Local author tells stories of Glenwood’s WWII veterans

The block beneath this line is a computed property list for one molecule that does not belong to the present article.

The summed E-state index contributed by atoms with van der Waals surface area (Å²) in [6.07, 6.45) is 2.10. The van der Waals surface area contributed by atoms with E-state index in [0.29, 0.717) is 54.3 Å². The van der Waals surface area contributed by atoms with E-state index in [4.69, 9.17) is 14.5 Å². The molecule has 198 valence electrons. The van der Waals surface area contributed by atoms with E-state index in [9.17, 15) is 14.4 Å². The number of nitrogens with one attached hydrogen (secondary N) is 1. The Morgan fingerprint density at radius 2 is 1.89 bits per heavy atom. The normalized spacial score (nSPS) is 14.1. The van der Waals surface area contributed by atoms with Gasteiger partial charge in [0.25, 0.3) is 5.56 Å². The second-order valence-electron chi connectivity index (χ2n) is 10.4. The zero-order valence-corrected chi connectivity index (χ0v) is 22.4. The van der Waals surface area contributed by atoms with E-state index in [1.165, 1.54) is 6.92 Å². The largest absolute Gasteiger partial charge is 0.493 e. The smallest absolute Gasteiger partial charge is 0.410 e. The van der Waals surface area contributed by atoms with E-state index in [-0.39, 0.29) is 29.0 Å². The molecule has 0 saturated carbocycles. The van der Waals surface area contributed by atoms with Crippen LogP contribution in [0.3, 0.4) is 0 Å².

Hal Terrell isn’t like many men of his generation. He grew up in Glenwood Springs and seems almost typical of men growing up just as the Great Depression was taking hold in America.He played football for Glenwood Springs High School back when it was Garfield County High School. At 6 feet, 2 inches, he fought in “smokers,” organized fights, in towns up and down the valley. Once, he won $6.40 in a nine-minute, three-round “battle royal” with six guys in the ring. “That was spending money for a couple of months,” he said.He was poor, as were 30 percent of people in America at the time. His family rationed and saved. He picked up pennies out of the gutter because a penny could buy you a piece of hard candy that would last all day – a “good investment,” he said. Despite the rationing and saving, “It was the best of times,” he says. Kids learned respect for their elders and teachers, to work hard, and good manners. Then the Japanese attacked Pearl Harbor. “December 7, 1941, changed a lot of things for a lot of guys,” he said. That one statement is what makes Terrell different. Terrell, unlike many of his generation, especially ones who went to fight World War II, is a talker. He is a trove of facts and figures about World War II and the times he grew up in. He talks about how, in 1941, there were 86 boys in Garfield County High School, and by 1945, 18 of those boys had been killed. He talks about the American and allied invasion of Europe on June 6, 1944. In the first two hours of that invasion 2,300 – roughly the same number of people living in Glenwood Springs at the time – American boys lost their lives. The most important of Terrell’s statistics though, is this: At the end of WWII there were 16 million veterans. Today, 4 million are left, and 2,500 more die each day. “We’re down to the end,” he said of himself and other WWII veterans.And that is whey Terrell has written “Heroes Among Us,” a book that chronicles the lives of the 22 boys from Garfield County High School’s class of 1944 who went to WWII.Terrell decided to write the book after a trip to Omaha Beach in 2001. He was chosen, with two other veterans, to place a memorial wreath at the feet of the “Spirit of American Youth” statue. Terrell stood in the bright sunshine in the sea breeze, looking at the memorial gardens, bright green grass, and white headstones of American boys, two of which marked the graves of his friends. It was “aesthetically beautiful,” he said. But the scene didn’t inspire awe in Terrell – it inspired him to start writing. “I determined right then that ‘I’m going to do this book.’ So I did it, and it took me three years.” Along the way, Terrell researched and wrote about boys he hadn’t seen or heard from in years. Some had passed away, some were fighting Alzheimer’s, and some were still enjoying life on the Western Slope. Terrell talked to John Artaz, “the nicest, quietest, sweetest little guy you’ll ever meet.””There’s no way he could ever be in the service,” Terrell thought when he spoke to Artaz. But Artaz fought hand-to-hand and liberated Los Banos, a Japanese prisoner-of-war camp. He also talked to Bob Simmillion, who grew up in a two-room cabin with seven siblings up Four Mile Creek. From his modest beginnings Simmillion “took hold of his bootstraps and never did let go,” Terrell said. “He had the courage of a lion.” Artaz, Simmillion and Charles Jackson will join Terrell at a Veterans Day celebration Tuesday at the Ramada Inn. The night will be emotional for Terrell, a man in his late 70s who was tough as a kid, tough as an airmen over the Mediterranean, and still tough today. Unless Terrell is smiling, he isn’t given to showing his emotions. But when he thought of his friend, James “Bus” Abshire, “a happy-go-lucky young man … generous to a fault,” Terrell let a tear slip from the corner of his eye as he recited a poem by Charles Hanson Towne:So I say tomorrow I’ll call on JimJust to let him know that I’m thinking of him. But tomorrow comes and tomorrow goesAnd the distance between us grows and grows.Around the corner yet so far awayHere’s a telegram, Sir, Jim died today.And that’s what we get and deserve in the endAround the corner a vanished friend. Terrell worries about the fate of his friends and other WWII veterans. There’s no stopping life, but the history of those men should be known, Terrell said. “If you listen to guys my age, and you listen with your heart you’ll hear us whispering our good-byes,” he said.Terrell will have two booksignings this week – one at Through the Looking Glass, and one at the Glenwood Springs Sunrise Rotary meeting.Terrell will have two booksignings this week – one at Through the Looking Glass, and one at the Glenwood Springs Sunrise Rotary meeting.
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